Former MP accused over arms to Iran trial: Appeal hearing could implicate Britain in Contra weapons affair

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A FORMER Tory ministerial aide has been accused of a possible conflict of interest over his role in an arms trial with close parallels to the Matrix Churchill case which will come under scrutiny in the Court of Appeal this month.

Humfrey Malins was MP for Croydon North West and permanent private secretary to a Home Office minister at a time when the Home Secretary was informed that the security services were aware of the illegal arms deal with Iran.

Mr Malins was also the defence solicitor for one of those on trial: a former Lloyd's broker, William Harper, who was convicted along with two others and jailed for 18 months. The defendants maintained throughout their trial that both the US and British governments knew of the deal to sell missiles to Tehran.

The Independent has already reported that one of the defendants was reporting to the security services throughout the deal and that this was not disclosed to jurors during the trial in 1988. At the time, however, the then Home Secretary, Douglas Hurd, was made aware that John Taylor, a Surrey businessman, had been reporting to MI6. The Home Office privately confirmed this to Mr Taylor's solicitor. Mr Taylor was eventually acquitted but has decided to speak out because he believes the Government should admit it knew about the arms deal and encouraged it to go ahead.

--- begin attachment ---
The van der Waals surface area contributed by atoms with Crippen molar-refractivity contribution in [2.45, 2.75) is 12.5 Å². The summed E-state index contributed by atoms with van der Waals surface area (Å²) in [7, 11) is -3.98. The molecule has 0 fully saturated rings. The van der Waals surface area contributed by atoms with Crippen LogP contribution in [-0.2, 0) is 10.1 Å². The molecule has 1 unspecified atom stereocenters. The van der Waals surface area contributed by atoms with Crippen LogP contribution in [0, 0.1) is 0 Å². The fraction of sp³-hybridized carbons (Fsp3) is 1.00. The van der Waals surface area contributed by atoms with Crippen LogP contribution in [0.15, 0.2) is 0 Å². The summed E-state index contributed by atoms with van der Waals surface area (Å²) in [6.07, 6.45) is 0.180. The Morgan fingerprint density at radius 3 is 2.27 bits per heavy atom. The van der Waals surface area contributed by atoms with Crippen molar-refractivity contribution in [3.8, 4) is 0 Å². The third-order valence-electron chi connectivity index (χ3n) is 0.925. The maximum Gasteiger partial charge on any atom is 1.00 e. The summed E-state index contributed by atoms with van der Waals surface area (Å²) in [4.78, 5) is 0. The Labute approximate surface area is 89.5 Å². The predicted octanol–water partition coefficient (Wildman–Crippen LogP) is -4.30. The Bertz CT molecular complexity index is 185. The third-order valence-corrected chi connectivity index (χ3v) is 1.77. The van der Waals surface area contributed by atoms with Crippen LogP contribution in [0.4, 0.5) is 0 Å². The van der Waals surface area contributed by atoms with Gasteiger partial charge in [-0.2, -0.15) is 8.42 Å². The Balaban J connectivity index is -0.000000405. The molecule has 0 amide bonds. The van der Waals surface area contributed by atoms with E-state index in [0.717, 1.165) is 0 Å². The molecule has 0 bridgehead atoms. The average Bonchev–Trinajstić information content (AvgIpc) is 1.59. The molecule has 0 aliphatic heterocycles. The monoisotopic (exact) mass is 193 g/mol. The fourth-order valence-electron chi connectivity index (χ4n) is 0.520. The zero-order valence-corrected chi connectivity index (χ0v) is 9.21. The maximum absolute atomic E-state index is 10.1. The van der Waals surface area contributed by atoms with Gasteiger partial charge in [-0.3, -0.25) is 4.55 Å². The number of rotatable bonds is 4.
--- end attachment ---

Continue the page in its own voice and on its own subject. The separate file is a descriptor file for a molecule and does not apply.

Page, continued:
Mr Harper is now seeking leave to appeal against his conviction partly because he is arguing that Mr Malins became ensnared in a possible conflict of interest that could have affected his defence. Mr Harper was convicted of trying to defraud Iran by offering the missiles for sale when he could not supply them. In particular he was said to have falsified insurance documents. He claims, as do the other defendants, including Mr Taylor, that they were involved in a real deal with Iran which had the backing of the US and UK authorities and was one of the first examples of Colonel Oliver North's Iran-Contra transactions. If this claim is substantiated it will implicate Britain in Iran-Contra for the first time. The Court of Appeal will hear the application on 12 April.

It is understood that at the end of November 1987 - two months before Mr Harper's trial began - Mr Malins was asked by other defence lawyers in the case to consider withdrawing because of his position in the Government and the fact that the trial was likely to be highly political.

Mr Malins declined - replying, 'I am a solicitor first and an MP second,' according to several of those present. 'The raison d'etre of the meeting was to ask Mr Malins to consider his position,' Mr Harper said.

It has also been disclosed that Mr Malins was alerted in September 1987 to claims that US and UK authorities knew of the project and told his client, Mr Harper, who sent him documents, that he would 'check the veracity of these out with friends in America'.

Mr Malins, lost his Croydon North West seat in 1992 and is now an assistant recorder. He said last week, when asked if he had discussed Mr Harper's case with the Government and if he knew that one of Mr Harper's co-defendants was reporting to MI6: 'I think a solicitor has a duty to act in his client's best interest, and I took no steps at all to do other than that'.

(Photograph omitted)